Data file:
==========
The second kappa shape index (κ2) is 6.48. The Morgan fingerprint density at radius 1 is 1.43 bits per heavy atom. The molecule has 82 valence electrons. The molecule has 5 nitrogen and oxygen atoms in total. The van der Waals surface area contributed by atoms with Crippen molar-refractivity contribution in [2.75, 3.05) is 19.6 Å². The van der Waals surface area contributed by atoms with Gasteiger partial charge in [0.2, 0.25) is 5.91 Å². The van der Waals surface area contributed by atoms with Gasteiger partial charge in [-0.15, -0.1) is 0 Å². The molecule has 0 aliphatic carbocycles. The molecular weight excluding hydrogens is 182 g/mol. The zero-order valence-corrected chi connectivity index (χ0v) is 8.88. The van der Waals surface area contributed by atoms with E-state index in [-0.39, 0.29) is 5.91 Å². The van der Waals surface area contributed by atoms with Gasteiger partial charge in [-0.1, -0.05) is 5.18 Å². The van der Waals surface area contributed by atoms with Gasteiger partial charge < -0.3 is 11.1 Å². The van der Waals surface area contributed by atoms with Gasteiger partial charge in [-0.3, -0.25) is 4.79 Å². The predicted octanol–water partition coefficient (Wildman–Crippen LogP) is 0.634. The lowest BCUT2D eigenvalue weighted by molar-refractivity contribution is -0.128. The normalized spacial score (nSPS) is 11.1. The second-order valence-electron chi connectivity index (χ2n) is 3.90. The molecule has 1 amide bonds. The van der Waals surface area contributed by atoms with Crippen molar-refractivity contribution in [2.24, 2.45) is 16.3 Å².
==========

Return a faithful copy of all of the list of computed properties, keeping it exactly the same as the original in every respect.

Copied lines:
The second kappa shape index (κ2) is 6.48. The Morgan fingerprint density at radius 1 is 1.43 bits per heavy atom. The molecule has 82 valence electrons. The molecule has 5 nitrogen and oxygen atoms in total. The van der Waals surface area contributed by atoms with Crippen molar-refractivity contribution in [2.75, 3.05) is 19.6 Å². The van der Waals surface area contributed by atoms with Gasteiger partial charge in [0.2, 0.25) is 5.91 Å². The van der Waals surface area contributed by atoms with Gasteiger partial charge in [-0.15, -0.1) is 0 Å². The molecule has 0 aliphatic carbocycles. The molecular weight excluding hydrogens is 182 g/mol. The zero-order valence-corrected chi connectivity index (χ0v) is 8.88. The van der Waals surface area contributed by atoms with E-state index in [-0.39, 0.29) is 5.91 Å². The van der Waals surface area contributed by atoms with Gasteiger partial charge in [-0.1, -0.05) is 5.18 Å². The van der Waals surface area contributed by atoms with Gasteiger partial charge < -0.3 is 11.1 Å². The van der Waals surface area contributed by atoms with Gasteiger partial charge in [-0.3, -0.25) is 4.79 Å². The predicted octanol–water partition coefficient (Wildman–Crippen LogP) is 0.634. The lowest BCUT2D eigenvalue weighted by molar-refractivity contribution is -0.128. The normalized spacial score (nSPS) is 11.1. The second-order valence-electron chi connectivity index (χ2n) is 3.90. The molecule has 1 amide bonds. The van der Waals surface area contributed by atoms with Crippen molar-refractivity contribution in [2.24, 2.45) is 16.3 Å².